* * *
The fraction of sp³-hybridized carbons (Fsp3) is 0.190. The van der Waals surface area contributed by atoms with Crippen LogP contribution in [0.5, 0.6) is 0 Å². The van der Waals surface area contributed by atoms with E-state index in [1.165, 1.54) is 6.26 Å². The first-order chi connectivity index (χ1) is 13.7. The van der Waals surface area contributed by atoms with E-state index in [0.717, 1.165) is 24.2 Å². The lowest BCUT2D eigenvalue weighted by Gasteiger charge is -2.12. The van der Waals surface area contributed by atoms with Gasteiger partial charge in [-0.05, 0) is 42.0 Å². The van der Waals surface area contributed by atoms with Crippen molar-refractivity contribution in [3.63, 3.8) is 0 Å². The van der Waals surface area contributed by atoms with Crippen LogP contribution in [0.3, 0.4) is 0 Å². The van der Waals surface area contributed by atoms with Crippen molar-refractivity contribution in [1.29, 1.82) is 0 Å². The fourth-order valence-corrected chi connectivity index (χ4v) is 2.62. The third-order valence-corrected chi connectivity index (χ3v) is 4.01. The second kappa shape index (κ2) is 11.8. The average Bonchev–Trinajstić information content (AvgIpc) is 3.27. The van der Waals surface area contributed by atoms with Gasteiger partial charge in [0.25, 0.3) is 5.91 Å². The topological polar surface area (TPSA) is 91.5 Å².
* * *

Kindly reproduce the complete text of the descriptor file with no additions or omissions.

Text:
The fraction of sp³-hybridized carbons (Fsp3) is 0.190. The van der Waals surface area contributed by atoms with Crippen LogP contribution in [0.5, 0.6) is 0 Å². The van der Waals surface area contributed by atoms with E-state index in [1.165, 1.54) is 6.26 Å². The first-order chi connectivity index (χ1) is 13.7. The van der Waals surface area contributed by atoms with E-state index in [0.717, 1.165) is 24.2 Å². The lowest BCUT2D eigenvalue weighted by Gasteiger charge is -2.12. The van der Waals surface area contributed by atoms with Gasteiger partial charge in [-0.05, 0) is 42.0 Å². The van der Waals surface area contributed by atoms with Crippen molar-refractivity contribution in [3.63, 3.8) is 0 Å². The van der Waals surface area contributed by atoms with Crippen LogP contribution in [0.3, 0.4) is 0 Å². The van der Waals surface area contributed by atoms with Crippen molar-refractivity contribution in [1.29, 1.82) is 0 Å². The fourth-order valence-corrected chi connectivity index (χ4v) is 2.62. The third-order valence-corrected chi connectivity index (χ3v) is 4.01. The second kappa shape index (κ2) is 11.8. The average Bonchev–Trinajstić information content (AvgIpc) is 3.27. The van der Waals surface area contributed by atoms with Gasteiger partial charge in [0.25, 0.3) is 5.91 Å². The topological polar surface area (TPSA) is 91.5 Å².